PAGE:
“My son doesn’t really want to be on Instagram at the moment whereas my daughter loves it and wants to be on it all the time,” she laughs. “They like it when I talk about poo – they think that’s very funny. But it’s not all doom and gloom – life goes on and we want to enjoy every minute.”
Some of the pictures also feature Deborah’s friends and colleagues, Rachael Bland and Lauren Mahon. Together they created You, Me and the Big C, a Radio 5 Live podcast about what it’s really like to live with cancer.
Their matter-of-fact, bright and breezy discussions about the realities of living with cancer encouraged others to speak openly about their illness, giving a much-needed forum. The podcast reached No 1 in the iTunes chart earlier this month, just as Rachael announced she had just days to live.
“It’s nice to think Rachael knew that before she died,” says Deborah. “It’s very cool to have done that, and now the challenge is to take it forward.
“Rachael was an amazing broadcaster and a great friend. There’s no way we would ever replace her, but we’d like to keep the podcast going to continue her work. She was one of those kind of people who made things happen.
“Cancer can make you feel very helpless but I’ve been lucky to have a voice with it and to be able to hopefully help some other people. You have to make some use out of the rubbish situation.”
Early diagnosis is key in all cancers, it seems.
“The best thing we can all do is try to catch the symptoms early,” she says. “In terms of bowel cancer it’s about knowing your body.
“The main things to watch out for are:
• Bleeding from your bottom and/or blood in your poo
• A change in bowel habits
• Unexplained weight loss
• Extreme tiredness
• A pain or lump in your tummy
“But everybody is totally different so if you don’t feel right don’t go away until you have an answer.”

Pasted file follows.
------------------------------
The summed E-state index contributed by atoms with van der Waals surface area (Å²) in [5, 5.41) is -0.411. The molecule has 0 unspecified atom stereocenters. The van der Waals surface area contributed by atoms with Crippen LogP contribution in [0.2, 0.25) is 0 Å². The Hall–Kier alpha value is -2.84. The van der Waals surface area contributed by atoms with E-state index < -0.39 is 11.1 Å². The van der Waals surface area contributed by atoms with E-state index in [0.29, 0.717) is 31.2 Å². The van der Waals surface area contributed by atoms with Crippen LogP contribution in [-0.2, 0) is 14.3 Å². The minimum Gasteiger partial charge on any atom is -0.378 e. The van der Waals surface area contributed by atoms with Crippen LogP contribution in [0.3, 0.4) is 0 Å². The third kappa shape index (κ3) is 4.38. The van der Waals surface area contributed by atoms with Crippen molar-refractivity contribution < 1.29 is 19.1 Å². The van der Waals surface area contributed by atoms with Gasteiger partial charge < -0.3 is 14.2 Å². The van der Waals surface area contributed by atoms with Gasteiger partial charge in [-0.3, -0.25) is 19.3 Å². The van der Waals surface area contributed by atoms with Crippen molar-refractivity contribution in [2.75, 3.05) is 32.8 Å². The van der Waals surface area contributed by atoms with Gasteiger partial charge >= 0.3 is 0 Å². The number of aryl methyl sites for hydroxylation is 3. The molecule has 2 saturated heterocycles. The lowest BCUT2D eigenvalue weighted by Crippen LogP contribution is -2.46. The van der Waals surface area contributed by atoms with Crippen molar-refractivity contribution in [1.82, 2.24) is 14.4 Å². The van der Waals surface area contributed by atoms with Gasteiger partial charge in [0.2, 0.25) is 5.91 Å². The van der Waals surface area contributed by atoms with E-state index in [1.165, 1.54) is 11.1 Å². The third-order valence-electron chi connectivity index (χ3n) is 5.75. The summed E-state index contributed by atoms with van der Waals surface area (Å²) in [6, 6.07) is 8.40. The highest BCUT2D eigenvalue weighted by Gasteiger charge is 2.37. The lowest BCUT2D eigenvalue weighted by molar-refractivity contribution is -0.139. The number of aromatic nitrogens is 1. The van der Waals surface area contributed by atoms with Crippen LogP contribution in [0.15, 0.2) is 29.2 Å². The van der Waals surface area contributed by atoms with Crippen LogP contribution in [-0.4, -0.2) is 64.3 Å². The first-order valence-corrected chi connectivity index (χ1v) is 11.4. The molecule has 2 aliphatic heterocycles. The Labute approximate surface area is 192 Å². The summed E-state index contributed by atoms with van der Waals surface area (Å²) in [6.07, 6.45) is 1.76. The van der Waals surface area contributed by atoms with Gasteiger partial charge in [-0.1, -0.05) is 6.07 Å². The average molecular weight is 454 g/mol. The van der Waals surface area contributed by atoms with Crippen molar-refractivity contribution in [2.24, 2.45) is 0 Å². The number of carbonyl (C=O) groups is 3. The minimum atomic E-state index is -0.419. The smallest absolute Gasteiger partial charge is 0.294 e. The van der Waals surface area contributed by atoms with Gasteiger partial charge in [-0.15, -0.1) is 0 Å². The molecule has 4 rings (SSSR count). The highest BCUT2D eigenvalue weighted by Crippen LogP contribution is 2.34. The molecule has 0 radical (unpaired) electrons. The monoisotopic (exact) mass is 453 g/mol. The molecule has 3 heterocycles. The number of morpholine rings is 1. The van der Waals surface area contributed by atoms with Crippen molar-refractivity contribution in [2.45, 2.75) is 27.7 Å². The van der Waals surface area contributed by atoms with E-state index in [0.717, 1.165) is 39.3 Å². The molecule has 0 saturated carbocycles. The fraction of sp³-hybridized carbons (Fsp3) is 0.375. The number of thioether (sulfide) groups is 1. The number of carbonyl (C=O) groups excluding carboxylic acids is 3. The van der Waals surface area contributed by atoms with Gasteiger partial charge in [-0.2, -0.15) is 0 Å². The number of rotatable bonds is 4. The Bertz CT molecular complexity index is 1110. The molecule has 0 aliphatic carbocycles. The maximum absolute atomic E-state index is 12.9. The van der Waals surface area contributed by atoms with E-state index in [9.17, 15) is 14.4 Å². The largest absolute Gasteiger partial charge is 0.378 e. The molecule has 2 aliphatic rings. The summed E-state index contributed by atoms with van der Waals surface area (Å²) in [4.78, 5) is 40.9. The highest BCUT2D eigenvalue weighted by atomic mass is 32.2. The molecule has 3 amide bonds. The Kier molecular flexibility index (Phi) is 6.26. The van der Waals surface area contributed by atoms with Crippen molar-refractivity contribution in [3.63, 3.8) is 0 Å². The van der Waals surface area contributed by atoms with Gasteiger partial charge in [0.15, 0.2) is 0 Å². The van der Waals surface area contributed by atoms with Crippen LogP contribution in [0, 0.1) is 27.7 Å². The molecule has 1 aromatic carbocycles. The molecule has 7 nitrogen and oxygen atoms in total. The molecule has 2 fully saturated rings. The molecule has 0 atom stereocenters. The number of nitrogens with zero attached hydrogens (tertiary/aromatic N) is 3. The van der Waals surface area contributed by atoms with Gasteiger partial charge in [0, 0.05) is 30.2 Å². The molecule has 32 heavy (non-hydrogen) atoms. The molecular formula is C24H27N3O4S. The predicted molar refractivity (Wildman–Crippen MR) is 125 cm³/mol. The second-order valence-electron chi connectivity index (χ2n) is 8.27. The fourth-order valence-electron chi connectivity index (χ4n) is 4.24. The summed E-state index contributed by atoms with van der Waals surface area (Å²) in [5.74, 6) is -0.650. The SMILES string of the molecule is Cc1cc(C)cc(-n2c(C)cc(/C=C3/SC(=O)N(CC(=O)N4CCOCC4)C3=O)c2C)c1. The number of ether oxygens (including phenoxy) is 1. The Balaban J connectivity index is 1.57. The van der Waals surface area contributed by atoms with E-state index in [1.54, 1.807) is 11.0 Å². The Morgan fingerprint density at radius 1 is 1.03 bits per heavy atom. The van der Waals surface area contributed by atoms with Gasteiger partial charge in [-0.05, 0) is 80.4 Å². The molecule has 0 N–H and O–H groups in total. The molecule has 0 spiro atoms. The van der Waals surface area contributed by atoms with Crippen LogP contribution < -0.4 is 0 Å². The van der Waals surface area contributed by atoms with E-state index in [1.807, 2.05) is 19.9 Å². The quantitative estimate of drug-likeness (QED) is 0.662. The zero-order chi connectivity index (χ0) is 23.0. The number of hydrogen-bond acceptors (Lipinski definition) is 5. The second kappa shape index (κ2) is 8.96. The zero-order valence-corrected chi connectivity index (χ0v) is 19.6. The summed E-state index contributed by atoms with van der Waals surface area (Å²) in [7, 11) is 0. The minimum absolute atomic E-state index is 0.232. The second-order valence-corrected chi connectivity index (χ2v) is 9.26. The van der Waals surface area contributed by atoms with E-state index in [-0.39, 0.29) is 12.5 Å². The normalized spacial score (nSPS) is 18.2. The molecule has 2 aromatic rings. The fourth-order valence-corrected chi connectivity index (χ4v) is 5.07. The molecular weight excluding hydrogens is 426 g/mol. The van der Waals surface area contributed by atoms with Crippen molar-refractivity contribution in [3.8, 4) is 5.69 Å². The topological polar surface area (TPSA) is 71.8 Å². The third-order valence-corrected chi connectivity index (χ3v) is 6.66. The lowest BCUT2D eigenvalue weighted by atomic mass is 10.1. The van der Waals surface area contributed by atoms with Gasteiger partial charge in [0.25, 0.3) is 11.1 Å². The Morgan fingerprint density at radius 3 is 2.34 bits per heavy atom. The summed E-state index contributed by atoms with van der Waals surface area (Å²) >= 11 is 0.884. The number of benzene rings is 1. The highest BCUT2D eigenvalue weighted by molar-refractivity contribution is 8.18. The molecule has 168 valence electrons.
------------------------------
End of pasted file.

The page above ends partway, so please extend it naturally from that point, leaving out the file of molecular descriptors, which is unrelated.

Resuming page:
Deborah has recently had the news she dreaded – after her surgery and chemotherapy the cancer has returned. Last week she returned to hospital for more surgery. She’s chronicling her treatment in newspapers and magazines, alongside campaigning tirelessly to spread the message about early diagnosis.
“I miss teaching every day,” she says. “If things were different I’d love to go back and become a headteacher, but I’d have to be able to commit to the next five years and in honesty I can’t say I’ll still be here.
“Instead I write from home and I have a lot more flexibility. I still do 12 hours a day but I can juggle things more easily. If I want to be working at 3am that’s OK. I have been massively lucky because I have loads of help from family. I don’t have to do the school run on top of everything else, because I have that support. I don’t shy away from that.
“Everyone asks how do I juggle everything, and I have to be really honest and say I couldn’t do it without the help I get. My advice to anyone with cancer is to take all the help you offered. You can’t do it on your own.”
It’s a hard road ahead, but she is ready for the fight.
She says it very simply: “Seeing Rachael die so bravely was an inspiration, but I still want to live.”
Deborah’s book F*** You Cancer: How to Face the Big C, Live Your Life and Still be Yourself is available to buy now
Follow Deborah’s story at instagram.com/bowelbabe